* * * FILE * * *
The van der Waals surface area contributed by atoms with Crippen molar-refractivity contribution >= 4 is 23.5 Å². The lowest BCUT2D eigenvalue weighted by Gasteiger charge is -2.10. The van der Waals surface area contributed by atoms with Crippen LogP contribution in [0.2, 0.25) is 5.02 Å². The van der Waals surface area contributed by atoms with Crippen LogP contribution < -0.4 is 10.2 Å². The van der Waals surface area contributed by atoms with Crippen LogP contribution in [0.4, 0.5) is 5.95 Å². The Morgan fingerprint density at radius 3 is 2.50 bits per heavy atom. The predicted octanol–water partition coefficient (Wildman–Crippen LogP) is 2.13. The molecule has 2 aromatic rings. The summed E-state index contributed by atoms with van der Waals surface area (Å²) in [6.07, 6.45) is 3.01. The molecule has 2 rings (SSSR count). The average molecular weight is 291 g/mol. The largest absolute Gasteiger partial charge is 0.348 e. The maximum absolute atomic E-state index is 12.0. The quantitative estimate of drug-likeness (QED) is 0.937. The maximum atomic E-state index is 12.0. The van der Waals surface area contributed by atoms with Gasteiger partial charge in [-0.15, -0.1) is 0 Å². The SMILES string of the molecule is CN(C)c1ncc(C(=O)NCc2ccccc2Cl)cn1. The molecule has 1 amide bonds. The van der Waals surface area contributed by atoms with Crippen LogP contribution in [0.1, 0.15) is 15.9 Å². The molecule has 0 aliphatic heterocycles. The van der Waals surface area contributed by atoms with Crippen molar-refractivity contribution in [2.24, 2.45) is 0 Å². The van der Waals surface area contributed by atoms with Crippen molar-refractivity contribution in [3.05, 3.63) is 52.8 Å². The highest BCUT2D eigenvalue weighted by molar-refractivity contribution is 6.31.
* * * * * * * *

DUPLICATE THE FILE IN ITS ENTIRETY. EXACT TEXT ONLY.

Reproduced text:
The van der Waals surface area contributed by atoms with Crippen molar-refractivity contribution >= 4 is 23.5 Å². The lowest BCUT2D eigenvalue weighted by Gasteiger charge is -2.10. The van der Waals surface area contributed by atoms with Crippen LogP contribution in [0.2, 0.25) is 5.02 Å². The van der Waals surface area contributed by atoms with Crippen LogP contribution < -0.4 is 10.2 Å². The van der Waals surface area contributed by atoms with Crippen LogP contribution in [0.4, 0.5) is 5.95 Å². The Morgan fingerprint density at radius 3 is 2.50 bits per heavy atom. The predicted octanol–water partition coefficient (Wildman–Crippen LogP) is 2.13. The molecule has 2 aromatic rings. The summed E-state index contributed by atoms with van der Waals surface area (Å²) in [6.07, 6.45) is 3.01. The molecule has 2 rings (SSSR count). The average molecular weight is 291 g/mol. The largest absolute Gasteiger partial charge is 0.348 e. The maximum absolute atomic E-state index is 12.0. The quantitative estimate of drug-likeness (QED) is 0.937. The maximum atomic E-state index is 12.0. The van der Waals surface area contributed by atoms with Gasteiger partial charge in [-0.15, -0.1) is 0 Å². The SMILES string of the molecule is CN(C)c1ncc(C(=O)NCc2ccccc2Cl)cn1. The molecule has 1 amide bonds. The van der Waals surface area contributed by atoms with Crippen LogP contribution in [0.1, 0.15) is 15.9 Å². The molecule has 0 aliphatic heterocycles. The van der Waals surface area contributed by atoms with Crippen molar-refractivity contribution in [2.24, 2.45) is 0 Å². The van der Waals surface area contributed by atoms with Crippen molar-refractivity contribution in [3.05, 3.63) is 52.8 Å². The highest BCUT2D eigenvalue weighted by molar-refractivity contribution is 6.31.